Are we really asleep?


Silencing Dissent

Edited by Clive Hamilton & Sarah Maddison

Allen & Unwin, 2007

279 pages, $24.95

Silencing Dissent is about how the Howard government is stifling public debate. It includes some startling examples from media commentators, academics and public servants about how this creeping censorship, and self-censorship, is playing out.

Clive Hamilton and Sarah Maddison argue that Australia has undergone a "conservative-populist counter-revolution" over the last 11 years. They cite the Howard government's abandonment of reconciliation and multiculturalism, its refusal to tackle climate change and its unlawful invasion of Iraq as critical examples of this disturbing trend.

Alongside this, they argue there's been an absence of public scrutiny, and of "spirited, honest and intelligent debate", something, they argue, is essential in any democracy. If democracy can be measured by the capacity for ordinary people to participate in public life beyond the ballot box, as they argue, you'd have to say that while the capacity is there, the political willingness is not.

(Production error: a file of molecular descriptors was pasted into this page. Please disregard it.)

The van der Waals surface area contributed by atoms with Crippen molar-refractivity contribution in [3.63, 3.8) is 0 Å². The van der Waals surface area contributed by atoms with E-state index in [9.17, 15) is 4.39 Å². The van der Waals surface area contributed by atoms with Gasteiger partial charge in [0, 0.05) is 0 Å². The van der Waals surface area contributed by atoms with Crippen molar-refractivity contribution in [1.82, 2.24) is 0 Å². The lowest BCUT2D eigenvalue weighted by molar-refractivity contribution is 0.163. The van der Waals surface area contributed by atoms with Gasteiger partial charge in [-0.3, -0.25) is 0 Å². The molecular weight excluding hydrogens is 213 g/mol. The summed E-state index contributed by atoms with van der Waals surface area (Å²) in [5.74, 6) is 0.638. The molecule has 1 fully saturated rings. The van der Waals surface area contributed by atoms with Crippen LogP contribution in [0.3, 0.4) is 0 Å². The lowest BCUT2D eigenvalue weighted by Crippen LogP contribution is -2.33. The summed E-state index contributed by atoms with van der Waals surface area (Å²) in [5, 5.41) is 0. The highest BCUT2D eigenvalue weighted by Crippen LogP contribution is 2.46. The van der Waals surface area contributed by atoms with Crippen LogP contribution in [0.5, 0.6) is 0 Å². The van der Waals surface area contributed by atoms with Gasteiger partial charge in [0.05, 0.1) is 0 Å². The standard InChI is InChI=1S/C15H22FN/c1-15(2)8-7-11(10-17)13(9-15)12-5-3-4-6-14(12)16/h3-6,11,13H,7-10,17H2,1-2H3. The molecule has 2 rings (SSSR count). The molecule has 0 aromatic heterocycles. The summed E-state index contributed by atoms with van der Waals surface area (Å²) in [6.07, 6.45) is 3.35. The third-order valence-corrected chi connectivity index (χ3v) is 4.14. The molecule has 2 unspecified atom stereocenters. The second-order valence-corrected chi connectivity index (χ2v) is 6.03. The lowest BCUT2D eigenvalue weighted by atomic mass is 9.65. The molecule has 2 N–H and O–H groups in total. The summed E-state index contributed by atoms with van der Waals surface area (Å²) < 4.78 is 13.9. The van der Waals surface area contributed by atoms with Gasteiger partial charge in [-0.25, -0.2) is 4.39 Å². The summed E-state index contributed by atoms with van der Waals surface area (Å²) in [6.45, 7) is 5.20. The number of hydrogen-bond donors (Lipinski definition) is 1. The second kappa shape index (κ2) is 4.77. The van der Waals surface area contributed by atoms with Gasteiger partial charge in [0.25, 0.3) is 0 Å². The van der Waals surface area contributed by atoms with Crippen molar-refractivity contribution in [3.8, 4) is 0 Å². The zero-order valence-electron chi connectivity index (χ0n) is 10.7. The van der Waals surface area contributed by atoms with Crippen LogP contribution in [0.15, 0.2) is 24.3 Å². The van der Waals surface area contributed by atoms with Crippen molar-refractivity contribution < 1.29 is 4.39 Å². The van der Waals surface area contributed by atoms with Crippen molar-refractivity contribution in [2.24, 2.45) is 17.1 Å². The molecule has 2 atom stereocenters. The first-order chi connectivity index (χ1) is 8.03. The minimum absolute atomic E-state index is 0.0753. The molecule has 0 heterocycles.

No doubt this is due, at least in part, to the unwillingness of key social movement institutions — including the trade unions, which have traditionally played a big part in organising working people — to take political action around a variety of issues.

But the fact that the social movements are currently at a fairly low ebb, rising sporadically around issues such as IR and war, cannot be put down to a general lack of public concern. Opinion polls continue to show there's widespread concern with runaway greenhouse gases and climate change, the stripping of workers' rights and the endless and bloody wars in the Middle East. This concern hasn't translated into a mass, ongoing social movement with the political muscle to force some fundamental changes — the question is, what's preventing this? The fact that this question isn't addressed seems to be an oversight.